Good news re: an old, seemingly abandoned historic Chicago building on W. Madison. Local ad agency Schafer Condon Carter has purchased it, and it going to restore it. I don’t know how much they paid, nor how much they’ve budgeted to modernize it, but I’m happy they are doing so.
An employee left the following comment on the above Flickr photo:
Hey, good news! The advertising agency I work for, Schafer Condon Carter, recently bought the building and are in the early stages of internal demolition. We will be moved in by November of this year! The space has been vacant for quite some time and desperately needs some love which we’re all excited to give it! You can track the buildings progress from our site, www.sccadv.com. We will be installing time-lapsing cameras to catch its development. Cheers.
charles p. holden was a well-known chicago resident during the 1860’s & 70’s. he was deeply involved in real estate and/or development in and around the westside of chicago. this particular building was built shortly after the great chicago fire of 1871. as a consequence of the fire, this structure contains 8 seperate vaults w/ ornamental cast iron safe doors. that way, any valuable assets stashed away could be rescued if another conflaguration was to arise. in addition to the vaults, the first floor contained cast iron fluted columns w. corinthian capitals. the window and door casings were milled in a deep relief pine wood (typical of this period). interestingly, the load bearing columns on all of the upper floors were fashioned in the form of rounded wood columns w/ simple banding near the cap. the decorative stone facade will be rehabilitated during the building’s conversion to other uses.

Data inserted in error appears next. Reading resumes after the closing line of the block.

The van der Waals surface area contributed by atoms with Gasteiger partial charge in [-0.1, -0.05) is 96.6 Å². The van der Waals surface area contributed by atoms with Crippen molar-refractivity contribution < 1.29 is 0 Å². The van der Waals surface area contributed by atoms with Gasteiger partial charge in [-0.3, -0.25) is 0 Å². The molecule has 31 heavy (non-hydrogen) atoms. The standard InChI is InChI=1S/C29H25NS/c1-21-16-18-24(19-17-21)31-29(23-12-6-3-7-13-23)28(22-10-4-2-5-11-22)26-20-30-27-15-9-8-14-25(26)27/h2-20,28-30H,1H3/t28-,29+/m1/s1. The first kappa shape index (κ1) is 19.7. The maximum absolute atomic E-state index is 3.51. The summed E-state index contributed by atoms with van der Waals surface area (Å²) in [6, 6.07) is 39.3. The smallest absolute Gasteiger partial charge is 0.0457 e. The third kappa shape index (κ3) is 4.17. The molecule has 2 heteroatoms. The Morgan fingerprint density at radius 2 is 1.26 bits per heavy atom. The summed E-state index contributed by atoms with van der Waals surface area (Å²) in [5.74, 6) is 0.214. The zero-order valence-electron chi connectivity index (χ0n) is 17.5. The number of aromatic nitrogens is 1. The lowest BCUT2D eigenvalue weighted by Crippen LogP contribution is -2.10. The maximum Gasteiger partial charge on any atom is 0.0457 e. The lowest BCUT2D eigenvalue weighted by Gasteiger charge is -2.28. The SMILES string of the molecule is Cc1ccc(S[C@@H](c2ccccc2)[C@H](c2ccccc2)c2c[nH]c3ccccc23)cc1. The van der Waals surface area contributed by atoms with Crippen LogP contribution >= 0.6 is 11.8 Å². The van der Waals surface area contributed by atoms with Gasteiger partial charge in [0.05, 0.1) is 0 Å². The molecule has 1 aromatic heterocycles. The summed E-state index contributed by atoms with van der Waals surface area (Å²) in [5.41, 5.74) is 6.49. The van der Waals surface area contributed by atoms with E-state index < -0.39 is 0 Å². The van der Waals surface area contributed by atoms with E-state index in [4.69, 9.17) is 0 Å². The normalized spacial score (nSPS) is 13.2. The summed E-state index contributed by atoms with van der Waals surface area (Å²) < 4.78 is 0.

From the SCC website:
Schafer|Condon|Carter (SCC) is pleased to announce its purchase of the C.C.P. Holden building at 1027 W. Madison Street in Chicago’s West Loop neighborhood. The agency plans to move its operations to the 34,500 square-foot building in the fall of 2011 after an extensive renovation.
C.C.P. Holden, a well-known Chicago political figure, railroad magnate and real estate developer was very involved in the massive reconstruction efforts after the Great Chicago Fire in 1871 and built the Italianate limestone, sandstone, terra cotta, brick and timber structure in 1872. It is one of only a handful of such architectural gems in Chicago. SCC will be working with Chicago-based Widler Architecture on the restoration. When finished it will be a model of conservation and sustainability.
(click here to continue reading Schafer | Condon | Carter.)
I’ll have to stop over there later this summer and see what changes are visible from the outside.